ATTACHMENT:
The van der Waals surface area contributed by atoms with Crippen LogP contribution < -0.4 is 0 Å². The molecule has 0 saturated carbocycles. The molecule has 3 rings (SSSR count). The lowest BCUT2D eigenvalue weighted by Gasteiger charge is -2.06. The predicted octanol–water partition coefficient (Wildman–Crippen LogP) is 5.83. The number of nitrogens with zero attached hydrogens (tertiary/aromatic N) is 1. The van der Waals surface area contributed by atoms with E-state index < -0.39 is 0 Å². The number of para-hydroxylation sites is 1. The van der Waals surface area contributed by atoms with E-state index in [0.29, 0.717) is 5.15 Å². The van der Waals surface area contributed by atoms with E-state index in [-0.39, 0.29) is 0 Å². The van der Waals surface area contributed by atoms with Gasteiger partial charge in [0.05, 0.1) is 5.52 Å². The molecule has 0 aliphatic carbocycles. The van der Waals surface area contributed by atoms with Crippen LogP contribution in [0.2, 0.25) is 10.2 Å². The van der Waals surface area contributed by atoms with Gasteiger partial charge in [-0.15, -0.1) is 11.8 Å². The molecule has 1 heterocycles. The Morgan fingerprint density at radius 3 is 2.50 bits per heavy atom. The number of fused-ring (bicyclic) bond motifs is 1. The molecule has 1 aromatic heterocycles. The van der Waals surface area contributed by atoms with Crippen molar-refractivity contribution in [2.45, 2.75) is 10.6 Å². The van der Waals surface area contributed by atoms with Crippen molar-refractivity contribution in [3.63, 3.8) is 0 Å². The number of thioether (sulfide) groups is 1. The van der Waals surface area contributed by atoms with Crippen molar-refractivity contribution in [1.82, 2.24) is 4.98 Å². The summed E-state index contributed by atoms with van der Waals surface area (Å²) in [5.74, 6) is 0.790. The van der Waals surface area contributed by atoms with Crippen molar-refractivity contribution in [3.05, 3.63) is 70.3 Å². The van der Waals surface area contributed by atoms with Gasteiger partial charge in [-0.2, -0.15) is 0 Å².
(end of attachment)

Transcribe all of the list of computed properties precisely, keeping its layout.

The van der Waals surface area contributed by atoms with Crippen LogP contribution < -0.4 is 0 Å². The molecule has 0 saturated carbocycles. The molecule has 3 rings (SSSR count). The lowest BCUT2D eigenvalue weighted by Gasteiger charge is -2.06. The predicted octanol–water partition coefficient (Wildman–Crippen LogP) is 5.83. The number of nitrogens with zero attached hydrogens (tertiary/aromatic N) is 1. The van der Waals surface area contributed by atoms with E-state index < -0.39 is 0 Å². The number of para-hydroxylation sites is 1. The van der Waals surface area contributed by atoms with E-state index in [0.29, 0.717) is 5.15 Å². The van der Waals surface area contributed by atoms with E-state index in [-0.39, 0.29) is 0 Å². The van der Waals surface area contributed by atoms with Gasteiger partial charge in [0.05, 0.1) is 5.52 Å². The molecule has 0 aliphatic carbocycles. The van der Waals surface area contributed by atoms with Crippen LogP contribution in [0.2, 0.25) is 10.2 Å². The van der Waals surface area contributed by atoms with Gasteiger partial charge in [-0.15, -0.1) is 11.8 Å². The molecule has 1 heterocycles. The Morgan fingerprint density at radius 3 is 2.50 bits per heavy atom. The number of fused-ring (bicyclic) bond motifs is 1. The molecule has 1 aromatic heterocycles. The van der Waals surface area contributed by atoms with Crippen molar-refractivity contribution in [2.45, 2.75) is 10.6 Å². The van der Waals surface area contributed by atoms with Crippen molar-refractivity contribution in [3.63, 3.8) is 0 Å². The number of thioether (sulfide) groups is 1. The van der Waals surface area contributed by atoms with Crippen molar-refractivity contribution in [1.82, 2.24) is 4.98 Å². The summed E-state index contributed by atoms with van der Waals surface area (Å²) in [5.74, 6) is 0.790. The van der Waals surface area contributed by atoms with Crippen molar-refractivity contribution in [3.05, 3.63) is 70.3 Å². The van der Waals surface area contributed by atoms with Gasteiger partial charge in [-0.2, -0.15) is 0 Å².